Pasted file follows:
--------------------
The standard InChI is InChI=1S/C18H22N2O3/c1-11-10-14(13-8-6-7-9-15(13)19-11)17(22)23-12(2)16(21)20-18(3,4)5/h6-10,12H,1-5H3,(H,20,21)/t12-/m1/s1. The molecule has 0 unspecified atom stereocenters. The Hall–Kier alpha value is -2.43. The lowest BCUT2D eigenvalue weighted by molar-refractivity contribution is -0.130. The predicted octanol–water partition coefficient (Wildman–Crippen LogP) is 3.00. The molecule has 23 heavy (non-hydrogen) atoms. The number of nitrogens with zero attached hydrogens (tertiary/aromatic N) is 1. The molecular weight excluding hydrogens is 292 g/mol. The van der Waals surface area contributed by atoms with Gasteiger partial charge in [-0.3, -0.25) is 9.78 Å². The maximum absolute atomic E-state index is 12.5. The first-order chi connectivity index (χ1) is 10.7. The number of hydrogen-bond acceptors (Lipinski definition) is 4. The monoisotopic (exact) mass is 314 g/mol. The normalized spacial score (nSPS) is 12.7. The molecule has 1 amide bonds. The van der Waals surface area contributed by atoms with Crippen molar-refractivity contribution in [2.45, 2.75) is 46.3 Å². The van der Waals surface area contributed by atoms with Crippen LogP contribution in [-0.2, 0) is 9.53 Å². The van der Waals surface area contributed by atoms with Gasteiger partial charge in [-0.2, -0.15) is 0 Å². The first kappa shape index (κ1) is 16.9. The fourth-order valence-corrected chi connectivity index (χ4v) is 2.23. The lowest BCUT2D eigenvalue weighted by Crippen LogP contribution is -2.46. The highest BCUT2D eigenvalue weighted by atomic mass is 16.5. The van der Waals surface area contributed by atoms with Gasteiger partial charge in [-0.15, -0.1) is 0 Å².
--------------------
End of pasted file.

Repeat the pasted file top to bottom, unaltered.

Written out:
The standard InChI is InChI=1S/C18H22N2O3/c1-11-10-14(13-8-6-7-9-15(13)19-11)17(22)23-12(2)16(21)20-18(3,4)5/h6-10,12H,1-5H3,(H,20,21)/t12-/m1/s1. The molecule has 0 unspecified atom stereocenters. The Hall–Kier alpha value is -2.43. The lowest BCUT2D eigenvalue weighted by molar-refractivity contribution is -0.130. The predicted octanol–water partition coefficient (Wildman–Crippen LogP) is 3.00. The molecule has 23 heavy (non-hydrogen) atoms. The number of nitrogens with zero attached hydrogens (tertiary/aromatic N) is 1. The molecular weight excluding hydrogens is 292 g/mol. The van der Waals surface area contributed by atoms with Gasteiger partial charge in [-0.3, -0.25) is 9.78 Å². The maximum absolute atomic E-state index is 12.5. The first-order chi connectivity index (χ1) is 10.7. The number of hydrogen-bond acceptors (Lipinski definition) is 4. The monoisotopic (exact) mass is 314 g/mol. The normalized spacial score (nSPS) is 12.7. The molecule has 1 amide bonds. The van der Waals surface area contributed by atoms with Crippen molar-refractivity contribution in [2.45, 2.75) is 46.3 Å². The van der Waals surface area contributed by atoms with Crippen LogP contribution in [-0.2, 0) is 9.53 Å². The van der Waals surface area contributed by atoms with Gasteiger partial charge in [-0.2, -0.15) is 0 Å². The first kappa shape index (κ1) is 16.9. The fourth-order valence-corrected chi connectivity index (χ4v) is 2.23. The lowest BCUT2D eigenvalue weighted by Crippen LogP contribution is -2.46. The highest BCUT2D eigenvalue weighted by atomic mass is 16.5. The van der Waals surface area contributed by atoms with Gasteiger partial charge in [-0.15, -0.1) is 0 Å².